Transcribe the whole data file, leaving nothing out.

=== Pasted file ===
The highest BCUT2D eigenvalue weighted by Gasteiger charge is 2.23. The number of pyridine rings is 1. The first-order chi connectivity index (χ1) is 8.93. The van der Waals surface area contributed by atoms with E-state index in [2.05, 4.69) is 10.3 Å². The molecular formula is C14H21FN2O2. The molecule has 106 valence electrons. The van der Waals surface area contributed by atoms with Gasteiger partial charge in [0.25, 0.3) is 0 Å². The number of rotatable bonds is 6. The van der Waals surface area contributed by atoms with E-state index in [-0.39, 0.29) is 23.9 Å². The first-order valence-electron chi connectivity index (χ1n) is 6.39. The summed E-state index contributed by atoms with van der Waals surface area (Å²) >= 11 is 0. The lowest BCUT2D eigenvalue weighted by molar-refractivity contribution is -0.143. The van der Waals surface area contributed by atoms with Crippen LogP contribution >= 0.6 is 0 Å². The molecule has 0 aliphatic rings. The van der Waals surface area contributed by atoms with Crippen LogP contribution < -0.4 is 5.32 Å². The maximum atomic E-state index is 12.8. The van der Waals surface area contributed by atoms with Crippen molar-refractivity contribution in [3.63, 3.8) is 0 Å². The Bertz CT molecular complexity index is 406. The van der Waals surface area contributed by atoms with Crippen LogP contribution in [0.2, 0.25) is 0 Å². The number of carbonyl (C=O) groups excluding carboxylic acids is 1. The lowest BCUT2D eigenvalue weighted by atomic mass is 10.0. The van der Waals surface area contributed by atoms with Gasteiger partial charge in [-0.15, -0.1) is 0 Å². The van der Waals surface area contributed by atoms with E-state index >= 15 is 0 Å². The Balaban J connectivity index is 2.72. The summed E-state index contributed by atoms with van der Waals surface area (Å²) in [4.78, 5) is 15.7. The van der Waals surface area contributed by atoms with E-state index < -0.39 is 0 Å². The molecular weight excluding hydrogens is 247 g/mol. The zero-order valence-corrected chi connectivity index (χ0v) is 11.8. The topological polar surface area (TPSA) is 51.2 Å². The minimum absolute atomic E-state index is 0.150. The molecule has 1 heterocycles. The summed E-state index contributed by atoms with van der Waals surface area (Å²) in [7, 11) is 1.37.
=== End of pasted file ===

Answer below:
The highest BCUT2D eigenvalue weighted by Gasteiger charge is 2.23. The number of pyridine rings is 1. The first-order chi connectivity index (χ1) is 8.93. The van der Waals surface area contributed by atoms with E-state index in [2.05, 4.69) is 10.3 Å². The molecular formula is C14H21FN2O2. The molecule has 106 valence electrons. The van der Waals surface area contributed by atoms with Gasteiger partial charge in [0.25, 0.3) is 0 Å². The number of rotatable bonds is 6. The van der Waals surface area contributed by atoms with E-state index in [-0.39, 0.29) is 23.9 Å². The first-order valence-electron chi connectivity index (χ1n) is 6.39. The summed E-state index contributed by atoms with van der Waals surface area (Å²) >= 11 is 0. The lowest BCUT2D eigenvalue weighted by molar-refractivity contribution is -0.143. The van der Waals surface area contributed by atoms with Crippen LogP contribution >= 0.6 is 0 Å². The molecule has 0 aliphatic rings. The van der Waals surface area contributed by atoms with Crippen LogP contribution < -0.4 is 5.32 Å². The maximum atomic E-state index is 12.8. The van der Waals surface area contributed by atoms with Crippen molar-refractivity contribution in [3.63, 3.8) is 0 Å². The Bertz CT molecular complexity index is 406. The van der Waals surface area contributed by atoms with Crippen LogP contribution in [0.2, 0.25) is 0 Å². The number of carbonyl (C=O) groups excluding carboxylic acids is 1. The lowest BCUT2D eigenvalue weighted by atomic mass is 10.0. The van der Waals surface area contributed by atoms with Gasteiger partial charge in [-0.15, -0.1) is 0 Å². The van der Waals surface area contributed by atoms with E-state index >= 15 is 0 Å². The Balaban J connectivity index is 2.72. The summed E-state index contributed by atoms with van der Waals surface area (Å²) in [4.78, 5) is 15.7. The van der Waals surface area contributed by atoms with E-state index < -0.39 is 0 Å². The molecular weight excluding hydrogens is 247 g/mol. The zero-order valence-corrected chi connectivity index (χ0v) is 11.8. The topological polar surface area (TPSA) is 51.2 Å². The minimum absolute atomic E-state index is 0.150. The molecule has 1 heterocycles. The summed E-state index contributed by atoms with van der Waals surface area (Å²) in [7, 11) is 1.37.